“And when there’s a fault in an individual fixed-wing aircraft it rarely results in a fleet grounding, but it’s more common for helicopters. A huge amount of information is released, and operators need to be aware of it and act upon it, so it’s a complicated area in which we work. Often, the helicopters we manage are based on yachts too, a location a little more challenging than the hangars jets tend to fly from. Planning their maintenance and moving them to a suitable location is another complex requirement and I would say we have the very best team of helicopter experts to help us achieve it, in our offices and in the field with the aircraft.”
Luxaviation Helicopters provides support when a client’s helicopter is away flying from a yacht, the composition of its deployed team varying according to mission, geographical location and local regulations. Usually a team comprises only flight crew, Luxaviation’s global connections ensuring that approved maintenance is always to hand if required, but where regulations insist on engineering self-sufficiency, the company supplies trained personnel as part of the team travelling with the aircraft.
Luxaviation Helicopters announced its first acquisition in September last year, as the UK’s Starspeed came into the group. With 19 managed aircraft and a further four available, its offering includes business and VIP charter, and instrument rating and conversion training. For Pedersen, the British company embodies everything that’s dear to the Luxaviation brand in terms of service quality and expertise.
“We were truly so happy to get them onboard! We researched the market, looking for the perfect company match for us and Starspeed stood out, totally number one for reputation, operational practices, procedures, everything. In 2018 they celebrate 40 years in business; it’s a long time in helicopter operations and proves they’ve done it well. What they do with helicopters is exactly what Luxaviation does with jets.”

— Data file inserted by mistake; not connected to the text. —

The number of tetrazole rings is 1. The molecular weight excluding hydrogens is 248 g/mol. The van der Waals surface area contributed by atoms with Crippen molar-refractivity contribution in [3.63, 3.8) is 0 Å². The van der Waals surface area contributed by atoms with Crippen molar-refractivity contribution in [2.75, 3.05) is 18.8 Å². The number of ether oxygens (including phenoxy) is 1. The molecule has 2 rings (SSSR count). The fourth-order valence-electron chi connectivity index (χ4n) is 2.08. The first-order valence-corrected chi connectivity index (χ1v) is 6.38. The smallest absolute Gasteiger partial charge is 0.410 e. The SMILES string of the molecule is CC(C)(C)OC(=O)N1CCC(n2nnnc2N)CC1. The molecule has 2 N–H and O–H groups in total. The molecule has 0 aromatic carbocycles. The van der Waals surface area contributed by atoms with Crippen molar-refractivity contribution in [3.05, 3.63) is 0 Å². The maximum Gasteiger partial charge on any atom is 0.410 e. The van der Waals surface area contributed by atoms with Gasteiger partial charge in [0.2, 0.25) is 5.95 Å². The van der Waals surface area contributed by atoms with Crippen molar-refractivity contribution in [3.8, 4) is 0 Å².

Starspeed’s training capabilities shine a spotlight on Luxaviation Helicopters’ wider ambition to become a centre of training excellence as well as setting the global operational standard. Pedersen explains: “When we acquired Starspeed we also acquired one of the UK’s most recognised helicopter training schools. When you operate VVIP helicopters on behalf of private owners, you have to deliver a spotless service that exceeds the client’s expectation. In our business we don’t fly from runway to runway, with the assistance of navigation and weather services, landing lights and so on.
“Instead, we adhere to commercial regulations while flying VVIPs from yacht to yacht, or from their garden to the ship, as well as transferring passengers in and out of busy airports day and night. But we don’t always fly into known locations, we also fly into different spots all around the world and to do this safely you have to make certain your crews are trained extraordinarily well. They must be trained in the missions they actually perform, not just according to standard regulatory training programmes, and the best way to achieve that is with your own training academy.”